Trust models propose building blocks of trust and suggest how to become more trustworthy. Many trust models overlap, and they generally include: being capable, being honest in word and action, being open and caring about impacts on others.Summary by The World of Work Project
Trust models: similarities between them
The concept behind most trust models is that there are specific traits that help increase a person’s trustworthiness. By focusing on these traits and improving them, an individual can become more trustworthy.
The models often contain broadly the same types of building blocks for trust, though of course all have their own names. In this overview we focus on three models: Blanchard’s ABCDs of Trust, The Trust Equation and the Five Dimensions of Trust in Sales.
It is our view that these three models are all saying broadly similar things. In essence, to be trustworthy an individual needs to be capable, honest in their words and actions, emotionally open with others and caring towards others. We explore these broad headings next.
To be trustworthy about about a specific subject, particularly in the world of work, an individual needs to be able to demonstrate understanding of the subject and capability to perform tasks associated with it. In many industries capability can be evidenced through education and experience.
If individuals cannot demonstrate capability in relation to a specific area, then there is no reason to trust their views or advice in relation to this subject.
Honest in word and action
To be trustworthy in relation to commitments they have made, an individual needs to be honest in both word and action.
They need to do the things they’ve said they’d do, when they said they’d do them and to the quality they committed to achieve. If their words are dishonest, or their actions don’t reflect their words, then there is no reason to trust them.
Being emotionally open
To be trustworthy in relation to thoughts and feelings an individual needs to share their own emotions and acknowledge, and respect, the emotions of others.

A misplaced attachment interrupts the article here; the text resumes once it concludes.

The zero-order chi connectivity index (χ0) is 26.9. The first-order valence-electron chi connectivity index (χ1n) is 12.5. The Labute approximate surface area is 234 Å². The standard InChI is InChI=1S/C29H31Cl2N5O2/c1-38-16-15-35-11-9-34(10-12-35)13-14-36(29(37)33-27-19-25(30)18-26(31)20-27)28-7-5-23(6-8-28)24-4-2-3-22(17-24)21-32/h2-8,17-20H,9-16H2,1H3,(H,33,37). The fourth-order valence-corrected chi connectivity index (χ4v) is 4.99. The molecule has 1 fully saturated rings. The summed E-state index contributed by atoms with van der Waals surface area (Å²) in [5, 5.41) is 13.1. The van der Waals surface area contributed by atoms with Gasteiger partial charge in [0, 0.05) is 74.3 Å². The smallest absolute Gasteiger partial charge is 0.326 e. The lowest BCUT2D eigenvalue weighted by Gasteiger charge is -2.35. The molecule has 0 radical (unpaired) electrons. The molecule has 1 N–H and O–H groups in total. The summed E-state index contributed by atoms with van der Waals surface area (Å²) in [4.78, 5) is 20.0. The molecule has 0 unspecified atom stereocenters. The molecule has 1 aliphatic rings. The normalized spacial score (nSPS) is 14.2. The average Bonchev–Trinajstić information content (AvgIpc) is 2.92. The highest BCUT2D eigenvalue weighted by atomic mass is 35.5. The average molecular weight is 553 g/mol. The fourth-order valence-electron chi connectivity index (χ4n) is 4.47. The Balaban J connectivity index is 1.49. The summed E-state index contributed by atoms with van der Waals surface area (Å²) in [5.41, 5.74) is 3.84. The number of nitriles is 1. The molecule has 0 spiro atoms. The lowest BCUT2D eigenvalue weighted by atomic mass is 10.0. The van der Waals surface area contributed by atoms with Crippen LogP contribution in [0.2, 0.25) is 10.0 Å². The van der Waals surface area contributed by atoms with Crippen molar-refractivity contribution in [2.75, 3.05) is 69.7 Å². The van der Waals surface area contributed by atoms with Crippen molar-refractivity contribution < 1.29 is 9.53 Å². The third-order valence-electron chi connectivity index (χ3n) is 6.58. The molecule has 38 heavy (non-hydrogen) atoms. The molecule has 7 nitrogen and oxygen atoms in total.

If they only operate at an unemotional, impersonal and transactional level, we find it hard to understand and predict their actions, which makes it hard to get to know and trust them.
Caring About Others
To be trustworthy to the extent that someone is willing to depend on them, an individual must demonstrate care and consideration for others and an ability to not pursue their own self-interest at the expense of those they value. If they don’t demonstrate lack of self interest, we won’t trust them.
Overlaying Some Trust Models
Below we’ve pulled together the core elements of each of these models and tried to demonstrate how they fit into the high level framework we’ve outlined above.
The World of Work Project View
Trustworthiness is a great thing to aspire to and the various trust models that exist provide a good framework for considering the building blocks of trust.
It’s our view, though, that being trustworthy is about much more than just following a model like a check-list. These models are very helpful, but just doing some of the things in them isn’t enough.
Trustworthiness is a way of being more than it is a way of doing things. Trustworthy people have a set of internal values, beliefs, morals or philosophies that result in trustworthiness. To really become trustworthy, individuals need to address these underlying factors and develop a way being of which trust is a by-product.
In other words, aiming for trust isn’t enough on its own. To use one of our favorite analogies, trust is the bit of the iceberg that is visible. To really become trustworthy, you need to develop the bit under the water as well.
See our posts on psychological change or personality and character ethics for more information.
Sources and further reading
Where possible we always recommend that people read up on the original sources of information and ideas.
This post has been based on a series of influences, each of which have been referenced in their respective sub-posts. Please refer to those for more details.
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